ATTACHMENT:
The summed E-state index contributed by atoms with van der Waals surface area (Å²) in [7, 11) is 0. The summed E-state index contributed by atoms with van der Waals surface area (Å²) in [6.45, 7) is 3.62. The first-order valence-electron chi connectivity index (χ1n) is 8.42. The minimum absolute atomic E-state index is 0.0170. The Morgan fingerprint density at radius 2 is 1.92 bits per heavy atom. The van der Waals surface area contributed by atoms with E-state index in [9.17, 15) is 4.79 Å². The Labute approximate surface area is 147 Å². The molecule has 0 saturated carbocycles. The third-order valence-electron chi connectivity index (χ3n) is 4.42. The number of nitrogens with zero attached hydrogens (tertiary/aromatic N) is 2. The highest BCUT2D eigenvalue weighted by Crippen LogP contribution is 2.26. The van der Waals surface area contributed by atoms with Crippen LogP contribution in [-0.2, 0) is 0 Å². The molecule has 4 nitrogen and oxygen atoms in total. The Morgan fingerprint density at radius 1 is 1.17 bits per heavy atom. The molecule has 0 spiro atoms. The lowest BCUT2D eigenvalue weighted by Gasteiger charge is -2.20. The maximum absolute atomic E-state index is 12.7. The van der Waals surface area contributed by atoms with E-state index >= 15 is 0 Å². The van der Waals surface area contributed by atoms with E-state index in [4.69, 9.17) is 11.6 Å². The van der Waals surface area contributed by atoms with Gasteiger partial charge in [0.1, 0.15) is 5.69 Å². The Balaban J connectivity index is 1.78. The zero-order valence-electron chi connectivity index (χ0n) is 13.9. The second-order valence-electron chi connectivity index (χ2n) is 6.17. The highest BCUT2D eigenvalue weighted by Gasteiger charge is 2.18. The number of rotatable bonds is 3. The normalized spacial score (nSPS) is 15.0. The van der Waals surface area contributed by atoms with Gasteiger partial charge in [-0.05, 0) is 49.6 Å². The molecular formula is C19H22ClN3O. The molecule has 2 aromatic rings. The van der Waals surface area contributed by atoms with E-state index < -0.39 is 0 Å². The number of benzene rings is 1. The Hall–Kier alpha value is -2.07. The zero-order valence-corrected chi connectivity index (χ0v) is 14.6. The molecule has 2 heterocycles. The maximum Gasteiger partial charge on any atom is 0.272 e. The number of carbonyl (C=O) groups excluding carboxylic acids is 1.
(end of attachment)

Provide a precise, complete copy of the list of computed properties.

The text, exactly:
The summed E-state index contributed by atoms with van der Waals surface area (Å²) in [7, 11) is 0. The summed E-state index contributed by atoms with van der Waals surface area (Å²) in [6.45, 7) is 3.62. The first-order valence-electron chi connectivity index (χ1n) is 8.42. The minimum absolute atomic E-state index is 0.0170. The Morgan fingerprint density at radius 2 is 1.92 bits per heavy atom. The van der Waals surface area contributed by atoms with E-state index in [9.17, 15) is 4.79 Å². The Labute approximate surface area is 147 Å². The molecule has 0 saturated carbocycles. The third-order valence-electron chi connectivity index (χ3n) is 4.42. The number of nitrogens with zero attached hydrogens (tertiary/aromatic N) is 2. The highest BCUT2D eigenvalue weighted by Crippen LogP contribution is 2.26. The van der Waals surface area contributed by atoms with Crippen LogP contribution in [-0.2, 0) is 0 Å². The molecule has 4 nitrogen and oxygen atoms in total. The Morgan fingerprint density at radius 1 is 1.17 bits per heavy atom. The molecule has 0 spiro atoms. The lowest BCUT2D eigenvalue weighted by Gasteiger charge is -2.20. The maximum absolute atomic E-state index is 12.7. The van der Waals surface area contributed by atoms with E-state index >= 15 is 0 Å². The van der Waals surface area contributed by atoms with E-state index in [4.69, 9.17) is 11.6 Å². The van der Waals surface area contributed by atoms with Gasteiger partial charge in [0.1, 0.15) is 5.69 Å². The Balaban J connectivity index is 1.78. The zero-order valence-electron chi connectivity index (χ0n) is 13.9. The second-order valence-electron chi connectivity index (χ2n) is 6.17. The highest BCUT2D eigenvalue weighted by Gasteiger charge is 2.18. The number of rotatable bonds is 3. The normalized spacial score (nSPS) is 15.0. The van der Waals surface area contributed by atoms with Gasteiger partial charge in [-0.05, 0) is 49.6 Å². The molecular formula is C19H22ClN3O. The molecule has 2 aromatic rings. The van der Waals surface area contributed by atoms with E-state index < -0.39 is 0 Å². The number of benzene rings is 1. The Hall–Kier alpha value is -2.07. The zero-order valence-corrected chi connectivity index (χ0v) is 14.6. The molecule has 2 heterocycles. The maximum Gasteiger partial charge on any atom is 0.272 e. The number of carbonyl (C=O) groups excluding carboxylic acids is 1.